Butler County team returns from Hurricane Irma help in Florida

Published: Thursday, September 21, 2017 @ 10:29 AM
Updated: Thursday, September 21, 2017 @ 5:27 PM

Matt Haverkos, director of the Butler County Emergency Management Agency, discussed the team's efforts in Florida.

The Butler County emergency management response team deployed to help with the aftermath of Hurricane Irma arrived home Thursday to a cheering crowd of family and supporters.

A team of 16 members from the Incident Management Team from various local fire and police departments were deployed to Florida two weeks ago, ahead of the devastating hurricane, to help with relief efforts.

RELATED: Butler County relief team to battle Hurricane Irma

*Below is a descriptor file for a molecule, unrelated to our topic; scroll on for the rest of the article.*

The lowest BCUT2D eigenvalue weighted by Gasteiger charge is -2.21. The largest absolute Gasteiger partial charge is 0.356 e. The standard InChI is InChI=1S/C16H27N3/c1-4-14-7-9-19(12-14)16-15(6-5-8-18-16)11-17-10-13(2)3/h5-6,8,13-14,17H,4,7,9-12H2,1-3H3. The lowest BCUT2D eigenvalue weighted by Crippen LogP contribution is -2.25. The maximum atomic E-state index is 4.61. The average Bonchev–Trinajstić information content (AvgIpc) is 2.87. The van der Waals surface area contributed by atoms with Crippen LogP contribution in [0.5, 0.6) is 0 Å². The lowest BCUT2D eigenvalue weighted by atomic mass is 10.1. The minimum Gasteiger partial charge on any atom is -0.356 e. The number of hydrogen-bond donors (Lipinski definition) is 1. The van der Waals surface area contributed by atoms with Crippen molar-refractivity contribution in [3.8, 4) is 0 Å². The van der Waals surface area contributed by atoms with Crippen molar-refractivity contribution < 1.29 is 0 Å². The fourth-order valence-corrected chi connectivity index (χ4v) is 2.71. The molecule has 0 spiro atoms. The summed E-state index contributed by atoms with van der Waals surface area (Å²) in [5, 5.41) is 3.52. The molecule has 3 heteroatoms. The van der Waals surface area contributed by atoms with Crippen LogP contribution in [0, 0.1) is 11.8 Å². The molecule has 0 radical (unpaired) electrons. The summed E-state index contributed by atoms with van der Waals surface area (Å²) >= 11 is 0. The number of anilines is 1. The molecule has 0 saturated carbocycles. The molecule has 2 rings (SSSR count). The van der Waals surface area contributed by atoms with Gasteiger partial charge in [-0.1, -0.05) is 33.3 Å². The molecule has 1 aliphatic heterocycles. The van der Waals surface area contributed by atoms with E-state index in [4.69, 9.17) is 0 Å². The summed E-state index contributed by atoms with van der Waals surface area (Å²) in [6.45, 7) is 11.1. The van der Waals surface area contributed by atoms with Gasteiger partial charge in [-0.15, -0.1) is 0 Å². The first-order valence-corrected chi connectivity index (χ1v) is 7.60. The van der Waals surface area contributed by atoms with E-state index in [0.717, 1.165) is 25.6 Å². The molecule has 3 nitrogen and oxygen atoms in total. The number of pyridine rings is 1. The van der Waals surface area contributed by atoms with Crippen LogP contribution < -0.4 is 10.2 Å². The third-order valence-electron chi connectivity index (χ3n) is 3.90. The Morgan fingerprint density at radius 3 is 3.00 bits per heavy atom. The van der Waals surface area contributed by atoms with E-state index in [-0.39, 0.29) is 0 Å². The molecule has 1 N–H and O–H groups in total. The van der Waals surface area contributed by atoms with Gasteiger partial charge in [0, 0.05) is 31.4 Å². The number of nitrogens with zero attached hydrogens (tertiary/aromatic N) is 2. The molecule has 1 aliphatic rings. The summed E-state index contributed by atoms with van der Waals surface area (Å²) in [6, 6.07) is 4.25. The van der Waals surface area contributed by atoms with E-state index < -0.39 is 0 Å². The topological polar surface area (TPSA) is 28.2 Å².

As several vehicles turned into 1810 Princeton Drive just after 5 p.m. today, loved ones responded with applause and cheers.

The team aided relief efforts from the state’s main command post in Tallahassee and further south in the state in areas hardest hit.

The Butler County team coordinated the efforts of 28 other Incident Management Teams from around the country, deploying them to 50 missions.

Matt Haverkos, director of the Butler County Emergency Management Agency, said the governor of Florida acknowledged that response from outside communities, like Butler County, were vital to dealing with the devastation.

“In his words there was not enough resources in the state of Florida to help and there was not enough resources alone in the federal government to help, bringing in 28 state’s resources was I think key, in his words, to a quick response,” Haverkos said.

RELATED: Hurricane Irma put nation’s emergency response teams to test

Ross Twp. Fire Chief Steve Miller was part of the team deployed first to Hendry County near Fort Meyers and then to Lee County, where they coordinated the movement of more than 6 million pounds of materials — including fuel, meals and cleaning supplies — for people impacted by Irma.